2) Rati (रति) is the name of a meter belonging to the Drutā class of Dhruvā (songs) described in the Nāṭyaśāstra chapter 32:—“The metre which has in its feet, the sixth, the tenth, the thirteenth, the sixteenth and the last long, is rati”.

Source: Wisdom Library: Nāṭya-śāstra

Rati (रति) refers to permanent mood of Śṛṅgāra-rasa. Dhanañjaya holds that when a pair of young man and woman feels mutual longing due to favourable place, time, dress, sports etc., that feeling is called rati or love and this rati, being fully experienced through various graceful actions, attains the status of the sentiment called Śṛṅgāra.

Source: Shodhganga: Mankhaka a sanskrit literary genius (natya)

Rati (रति, “love”) as defined by Cirañjīva Bhaṭṭācārya (fl. 17th century).Cirañjīva defines bhāva as follows:—“when rati is related to the gods etc. it is called bhāva”. According to Sanskrit rhetoricians rati (love) is not always sufficiently developed into śṛṅgāra-rasa. When rati (passion) is related to man and woman it develops into śṛṅgāra-rasa. But when this rati exists in the form of devotion to gods or when this rati is in between the son and the mother or two brothers it can not be developed into śṛṅgāra. Then it is simply known as bhāva (emotion) as distinguished from the so called rati.

Source: Shodhganga: The Kavyavilasa of Ciranjiva Bhattacarya (natyashastra)
Natyashastra book cover
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Natyashastra (नाट्यशास्त्र, nāṭyaśāstra) refers to both the ancient Indian tradition (śāstra) of performing arts, (nāṭya, e.g., theatrics, drama, dance, music), as well as the name of a Sanskrit work dealing with these subjects. It also teaches the rules for composing dramatic plays (nataka) and poetic works (kavya).

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Purana

1) Rati (रति).—Wife of Kāmadeva and some Purāṇas hold the view that Kāma was the son of Dharma whose father was Brahmā. But, the story of Kāma and Rati is described in the Kālikāpurāṇa as follows.

Brahmā created ten prajāpatis. A beautiful lady called Sandhyā was his next creation. As soon as she was born, seeing her exquisite beauty Brahmā and the prajāpatis jumped to their feet. All of them thought in the same way. While the court of Brahmā was in such a perplexed confusion, an extremly handsome person emerged from his mind. Fish was the symbol on his flag, and he aked Brahmā thus: "Oh father, what should I do? Give me a suitable name and you should also decide upon a place and position and also a wife for me." Brahmā told him as follows:—"You be moving about everywhere in this world (full of men andwomen) engaged in the eternal function of creation with the five arrows of flower in your hands and thus multiply the population. Your arrows will go everywhere and no one, not even the Devas will dare to obstruct your arrows. Everyone will yield to your behests. Viṣṇu, Śiva and I also will yield before your arrows. You will enter the hearts of living beings in invisible form and giving them happiness engage yourself in eternal creation. The chief aim and object of your arrows of flower will be the hearts of living beings. You will be given a suitable name just now." (See full article at Story of Rati from the Puranic encyclopaedia by Vettam Mani)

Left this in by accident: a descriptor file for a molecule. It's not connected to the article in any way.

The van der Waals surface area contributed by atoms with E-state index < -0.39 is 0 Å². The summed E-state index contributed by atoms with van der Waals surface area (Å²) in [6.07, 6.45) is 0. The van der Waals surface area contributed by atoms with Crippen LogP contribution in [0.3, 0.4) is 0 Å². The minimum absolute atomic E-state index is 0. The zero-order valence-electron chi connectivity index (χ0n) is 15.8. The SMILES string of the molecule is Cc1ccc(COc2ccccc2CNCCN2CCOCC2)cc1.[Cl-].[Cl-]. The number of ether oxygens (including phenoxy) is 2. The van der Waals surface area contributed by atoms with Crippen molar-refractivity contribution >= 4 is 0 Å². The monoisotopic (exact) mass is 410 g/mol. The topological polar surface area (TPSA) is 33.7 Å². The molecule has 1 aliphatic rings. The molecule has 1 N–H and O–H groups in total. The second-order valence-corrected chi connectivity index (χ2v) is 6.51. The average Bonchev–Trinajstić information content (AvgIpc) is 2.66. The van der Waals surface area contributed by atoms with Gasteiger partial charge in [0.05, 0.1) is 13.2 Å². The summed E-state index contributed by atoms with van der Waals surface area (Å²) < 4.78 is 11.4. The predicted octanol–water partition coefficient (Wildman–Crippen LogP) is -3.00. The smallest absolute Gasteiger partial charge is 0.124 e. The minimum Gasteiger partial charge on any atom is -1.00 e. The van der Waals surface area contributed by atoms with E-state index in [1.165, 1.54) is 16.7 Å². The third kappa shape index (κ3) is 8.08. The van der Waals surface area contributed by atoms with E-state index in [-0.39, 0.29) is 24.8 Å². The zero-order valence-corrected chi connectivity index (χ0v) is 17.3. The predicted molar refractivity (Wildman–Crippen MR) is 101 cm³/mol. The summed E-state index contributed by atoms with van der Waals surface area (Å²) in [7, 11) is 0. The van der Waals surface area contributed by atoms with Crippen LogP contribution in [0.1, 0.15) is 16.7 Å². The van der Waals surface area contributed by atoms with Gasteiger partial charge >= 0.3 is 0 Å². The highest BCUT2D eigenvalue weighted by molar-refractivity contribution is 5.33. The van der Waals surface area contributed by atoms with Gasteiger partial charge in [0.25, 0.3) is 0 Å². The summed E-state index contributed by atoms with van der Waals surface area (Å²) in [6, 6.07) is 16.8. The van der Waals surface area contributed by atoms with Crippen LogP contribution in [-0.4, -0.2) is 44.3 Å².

2) Rati (रति).—An apsarā woman of Alakāpurī. She danced on the occasion of Kubera welcoming Aṣṭāvakramuni. (Anuśāsana Parva, Chapter 19, Verse 45).

3) Rati (रति).—Wife of Vibhu born in the dynasty of King Ṛṣabhadeva of Ajanābhavarṣa. Pṛthuṣeṇā was her daughter. (Bhāgavata, 5th Skandha).

Source: archive.org: Puranic Encyclopaedia

1a) Rati (रति).—A name of Śatarūpā; wife of Svāyambhuva Manu.*

  • * Brahmāṇḍa-purāṇa II. 9. 38; Vāyu-purāṇa 10. 13.

1b) The consort of Kāma. Hearing that he was burnt by Śiva, she clad herself in sorrowful clothes. Śyāmalā restored him back to life, and in her presence both were married again;1 a śakti;2 mother of Harṣa;3 Prīti became her co-wife; after the burning of Kāma, was Māyāvatī in Śambara's house and brought up Pradyumna (an incarnation of Kāma);4 Image of, with swan.5

  • 1) Brahmāṇḍa-purāṇa IV. 30. 37-51; Matsya-purāṇa 7. 13; 100. 32; 154. 219, 272-3;
  • 2) Brahmāṇḍa-purāṇa IV. 19. 64-71; 44; 72.